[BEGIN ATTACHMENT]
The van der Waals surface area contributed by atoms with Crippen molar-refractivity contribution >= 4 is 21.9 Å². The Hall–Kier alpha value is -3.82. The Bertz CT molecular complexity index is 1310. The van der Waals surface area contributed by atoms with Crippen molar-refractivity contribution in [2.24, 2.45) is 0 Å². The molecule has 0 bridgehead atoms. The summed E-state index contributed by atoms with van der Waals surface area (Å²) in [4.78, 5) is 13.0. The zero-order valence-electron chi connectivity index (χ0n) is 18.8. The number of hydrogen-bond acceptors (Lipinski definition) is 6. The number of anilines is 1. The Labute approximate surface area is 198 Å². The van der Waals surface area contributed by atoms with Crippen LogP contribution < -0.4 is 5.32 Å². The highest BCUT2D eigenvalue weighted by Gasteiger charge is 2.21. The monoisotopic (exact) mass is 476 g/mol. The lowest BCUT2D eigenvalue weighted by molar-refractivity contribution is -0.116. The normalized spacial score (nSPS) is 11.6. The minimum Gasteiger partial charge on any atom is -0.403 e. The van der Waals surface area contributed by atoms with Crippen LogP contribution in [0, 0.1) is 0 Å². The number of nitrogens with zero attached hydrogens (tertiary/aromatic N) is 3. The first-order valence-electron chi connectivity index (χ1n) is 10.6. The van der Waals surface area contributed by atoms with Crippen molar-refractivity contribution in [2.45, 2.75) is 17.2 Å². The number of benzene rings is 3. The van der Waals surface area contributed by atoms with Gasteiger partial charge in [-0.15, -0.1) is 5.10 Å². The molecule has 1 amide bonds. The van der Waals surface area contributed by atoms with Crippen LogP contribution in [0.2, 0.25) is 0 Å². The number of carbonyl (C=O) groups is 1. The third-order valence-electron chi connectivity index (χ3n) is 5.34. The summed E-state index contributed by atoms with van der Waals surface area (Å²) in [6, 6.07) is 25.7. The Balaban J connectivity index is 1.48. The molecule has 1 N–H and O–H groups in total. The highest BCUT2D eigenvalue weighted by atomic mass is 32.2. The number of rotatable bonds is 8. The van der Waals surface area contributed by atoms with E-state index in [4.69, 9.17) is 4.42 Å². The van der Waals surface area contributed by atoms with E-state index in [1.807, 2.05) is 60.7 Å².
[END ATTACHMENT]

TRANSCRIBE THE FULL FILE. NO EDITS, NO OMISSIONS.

The van der Waals surface area contributed by atoms with Crippen molar-refractivity contribution >= 4 is 21.9 Å². The Hall–Kier alpha value is -3.82. The Bertz CT molecular complexity index is 1310. The van der Waals surface area contributed by atoms with Crippen molar-refractivity contribution in [2.24, 2.45) is 0 Å². The molecule has 0 bridgehead atoms. The summed E-state index contributed by atoms with van der Waals surface area (Å²) in [4.78, 5) is 13.0. The zero-order valence-electron chi connectivity index (χ0n) is 18.8. The number of hydrogen-bond acceptors (Lipinski definition) is 6. The number of anilines is 1. The Labute approximate surface area is 198 Å². The van der Waals surface area contributed by atoms with Crippen LogP contribution < -0.4 is 5.32 Å². The highest BCUT2D eigenvalue weighted by Gasteiger charge is 2.21. The monoisotopic (exact) mass is 476 g/mol. The lowest BCUT2D eigenvalue weighted by molar-refractivity contribution is -0.116. The normalized spacial score (nSPS) is 11.6. The minimum Gasteiger partial charge on any atom is -0.403 e. The van der Waals surface area contributed by atoms with Crippen LogP contribution in [0, 0.1) is 0 Å². The number of nitrogens with zero attached hydrogens (tertiary/aromatic N) is 3. The first-order valence-electron chi connectivity index (χ1n) is 10.6. The van der Waals surface area contributed by atoms with Crippen molar-refractivity contribution in [2.45, 2.75) is 17.2 Å². The number of benzene rings is 3. The van der Waals surface area contributed by atoms with Gasteiger partial charge in [-0.15, -0.1) is 5.10 Å². The molecule has 1 amide bonds. The van der Waals surface area contributed by atoms with Crippen LogP contribution in [0.2, 0.25) is 0 Å². The number of carbonyl (C=O) groups is 1. The third-order valence-electron chi connectivity index (χ3n) is 5.34. The summed E-state index contributed by atoms with van der Waals surface area (Å²) in [6, 6.07) is 25.7. The Balaban J connectivity index is 1.48. The molecule has 1 N–H and O–H groups in total. The highest BCUT2D eigenvalue weighted by atomic mass is 32.2. The number of rotatable bonds is 8. The van der Waals surface area contributed by atoms with E-state index in [4.69, 9.17) is 4.42 Å². The van der Waals surface area contributed by atoms with E-state index in [1.807, 2.05) is 60.7 Å².